Tag Archives: Faith

Compassion: What’s Good for the Soul.

Given my previous post on acedia, I thought perhaps the fruit of my sermon wrestling this past week might be an appropriate follow up.

Sixteenth Sunday after Pentecost; Mark 9:14-29 

This Gospel lesson confronts us with a number of problems. There is a boy afflicted by a demon. There is a father who desperately wants his boy healed from this affliction. There are the disciples puzzled by their inability to drive out the demon. And finally, there is Jesus left to sort it all out.

At first glance, we may be tempted to write this off as a simple matter of those who lacked faith. The disciples lacked faith because they couldn’t drive out the demon. The father openly admitted he needed help with his unbelief. And the boy himself must have been a total unbeliever since he was afflicted by a demon. Thus, there is the temptation to think that if they had just believed a little bit harder and little bit longer, everything would turn out all right.

But if we read things at this level, we’ll miss the absolute visceral nature of the text. We’ll miss the desperation of a father, the compassion of Jesus, and the rawness of faith.

In fact, such a reading of the text risks turning “faith” into magic. In other words, it treats faith as a simple means to get what you want—just like a magic wand—where you wave it, say the right words, and wish things to be the way you want them and voila, life’s just peachy again.

But that’s not the way it is. It’s in inaccurate view of the sin afflicted life and incorrect view of faith. It’s the idea that, “If I just have enough faith life will always be perfect.” That you’ll have no worries, no hurries, and no juries to tell you what went wrong.

But look around. Life’s not so peachy is it? The fact is, there are a lot of moldy peaches and a lot of rotten peaches in life—the bully at school, the empty bank account, the spouse who wants out, the loved one buried in the ground.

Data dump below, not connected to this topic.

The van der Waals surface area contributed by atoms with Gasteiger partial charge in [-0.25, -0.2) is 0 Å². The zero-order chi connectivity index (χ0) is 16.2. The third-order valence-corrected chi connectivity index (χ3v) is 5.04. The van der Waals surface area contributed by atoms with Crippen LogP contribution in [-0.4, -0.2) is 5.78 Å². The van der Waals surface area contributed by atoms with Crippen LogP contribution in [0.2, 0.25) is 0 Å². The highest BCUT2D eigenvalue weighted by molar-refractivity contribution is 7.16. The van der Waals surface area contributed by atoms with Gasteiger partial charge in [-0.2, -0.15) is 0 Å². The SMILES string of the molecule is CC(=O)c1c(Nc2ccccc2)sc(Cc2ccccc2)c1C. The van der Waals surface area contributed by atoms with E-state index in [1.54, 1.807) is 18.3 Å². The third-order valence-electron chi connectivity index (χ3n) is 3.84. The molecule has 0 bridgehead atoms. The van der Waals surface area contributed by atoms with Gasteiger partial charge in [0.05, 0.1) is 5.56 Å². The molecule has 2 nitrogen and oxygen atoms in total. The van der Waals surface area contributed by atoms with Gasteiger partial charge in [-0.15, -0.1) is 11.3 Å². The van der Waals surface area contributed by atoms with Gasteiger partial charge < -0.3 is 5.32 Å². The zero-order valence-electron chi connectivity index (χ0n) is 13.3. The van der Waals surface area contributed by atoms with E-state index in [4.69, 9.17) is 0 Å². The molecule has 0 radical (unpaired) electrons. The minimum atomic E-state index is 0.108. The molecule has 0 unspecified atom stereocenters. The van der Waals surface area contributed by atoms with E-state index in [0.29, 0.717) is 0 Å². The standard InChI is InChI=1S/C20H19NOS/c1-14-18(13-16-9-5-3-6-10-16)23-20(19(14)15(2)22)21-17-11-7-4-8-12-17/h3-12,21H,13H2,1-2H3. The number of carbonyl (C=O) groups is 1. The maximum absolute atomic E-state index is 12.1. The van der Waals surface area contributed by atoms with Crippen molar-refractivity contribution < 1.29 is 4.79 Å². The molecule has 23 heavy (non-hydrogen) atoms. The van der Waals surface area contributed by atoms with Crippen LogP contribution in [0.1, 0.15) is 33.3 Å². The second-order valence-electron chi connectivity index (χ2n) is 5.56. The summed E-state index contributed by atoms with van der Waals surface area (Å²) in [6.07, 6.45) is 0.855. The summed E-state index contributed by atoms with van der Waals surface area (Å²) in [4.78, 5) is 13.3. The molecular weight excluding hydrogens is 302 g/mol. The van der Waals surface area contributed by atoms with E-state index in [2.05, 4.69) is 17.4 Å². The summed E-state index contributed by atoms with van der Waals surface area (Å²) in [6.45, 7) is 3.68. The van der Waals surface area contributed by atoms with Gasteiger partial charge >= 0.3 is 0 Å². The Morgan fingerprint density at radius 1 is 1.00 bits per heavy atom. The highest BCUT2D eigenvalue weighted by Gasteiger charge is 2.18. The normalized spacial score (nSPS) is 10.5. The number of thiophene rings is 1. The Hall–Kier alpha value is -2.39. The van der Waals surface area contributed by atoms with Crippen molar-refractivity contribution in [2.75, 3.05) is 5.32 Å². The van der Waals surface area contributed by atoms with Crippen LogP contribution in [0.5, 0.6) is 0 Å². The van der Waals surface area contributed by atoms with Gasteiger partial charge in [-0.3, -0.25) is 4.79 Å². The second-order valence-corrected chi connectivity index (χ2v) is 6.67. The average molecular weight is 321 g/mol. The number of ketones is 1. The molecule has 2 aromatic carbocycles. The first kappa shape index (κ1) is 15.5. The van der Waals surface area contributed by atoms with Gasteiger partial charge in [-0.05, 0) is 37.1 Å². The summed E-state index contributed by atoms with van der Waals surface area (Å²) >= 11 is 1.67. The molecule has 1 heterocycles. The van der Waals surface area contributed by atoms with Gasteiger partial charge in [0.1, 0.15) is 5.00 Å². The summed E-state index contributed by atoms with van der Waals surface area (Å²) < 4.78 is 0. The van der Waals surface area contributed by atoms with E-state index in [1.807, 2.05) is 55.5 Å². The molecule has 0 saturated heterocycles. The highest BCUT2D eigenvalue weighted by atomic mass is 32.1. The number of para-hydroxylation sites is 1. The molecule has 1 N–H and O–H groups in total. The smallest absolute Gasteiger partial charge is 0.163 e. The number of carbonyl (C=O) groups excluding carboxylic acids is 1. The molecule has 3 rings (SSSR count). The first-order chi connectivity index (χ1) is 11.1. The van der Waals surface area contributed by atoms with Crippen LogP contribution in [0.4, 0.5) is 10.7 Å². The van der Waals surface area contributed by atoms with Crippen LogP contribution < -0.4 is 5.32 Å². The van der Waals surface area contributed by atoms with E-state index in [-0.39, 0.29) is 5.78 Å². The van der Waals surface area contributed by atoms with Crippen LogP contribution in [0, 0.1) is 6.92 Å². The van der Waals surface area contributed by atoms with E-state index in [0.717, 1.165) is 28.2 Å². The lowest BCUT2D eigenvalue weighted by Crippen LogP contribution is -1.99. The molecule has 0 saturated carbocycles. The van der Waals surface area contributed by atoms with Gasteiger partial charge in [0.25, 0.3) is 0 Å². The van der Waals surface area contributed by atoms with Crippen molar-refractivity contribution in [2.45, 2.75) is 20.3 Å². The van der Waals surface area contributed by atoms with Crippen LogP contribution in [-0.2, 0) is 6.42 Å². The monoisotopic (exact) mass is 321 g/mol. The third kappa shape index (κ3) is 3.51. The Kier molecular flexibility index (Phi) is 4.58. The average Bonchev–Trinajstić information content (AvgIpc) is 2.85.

Sometimes life presses in on you so hard, and so intensely, that you can’t sleep, you can’t eat, you can’t even breathe. But don’t you believe for a second that such things happen to you because you don’t have enough faith! That’s a flat out lie. Jesus will never abandon you. He pledges himself to you in baptism.

But the devil wants you to believe He’ll abandon you. He wants you to give up on God, give in to temptation, and go over to a life of sin. And he’ll send any manner of demon and discouragement to get you to give up your faith and give up on God.

However, the Good News is that God’s love is not dependent upon the level of your faith. His favor is not dished out in proportion to the degree of your faith. As Isaiah reminds us in the Old Testament lesson: “the Lord God will help you” (Isaiah 50:9). And He will help you not because He favors some of you more than others, or because some of you are super-Christians and others are not. He helps you simply because He loves you fully and completely.

Listen. You don’t get more of God’ love if you believe harder. You don’t get more of God’s grace if your faith is bigger. God’s love is unconditional and immeasurable. He delivers it to you equally through Jesus Christ. So whether you think your faith is big or small, His favor toward you is equally constant, consistent, and current through Jesus Christ.

This Gospel lesson is meant to show you this truth. It’s meant to give you this comfort. It does so by showing the desperation of a father, the compassion of Jesus, and the rawness of faith:

17“Teacher, I brought my son to you, for he has a spirit that makes him mute. 18And whenever it seizes him, it throws him down, and he foams and grinds his teeth and becomes rigid. So I asked your disciples to cast it out, and they were not able.”

Throughout the Gospel of Mark we find a very intentional record of Jesus encountering evil spirits and demons that ruthlessly afflict people. Often times our tendency might be to dismiss this as no longer applicable to today, that demons and evil spirits are no longer present and no longer afflict us like this.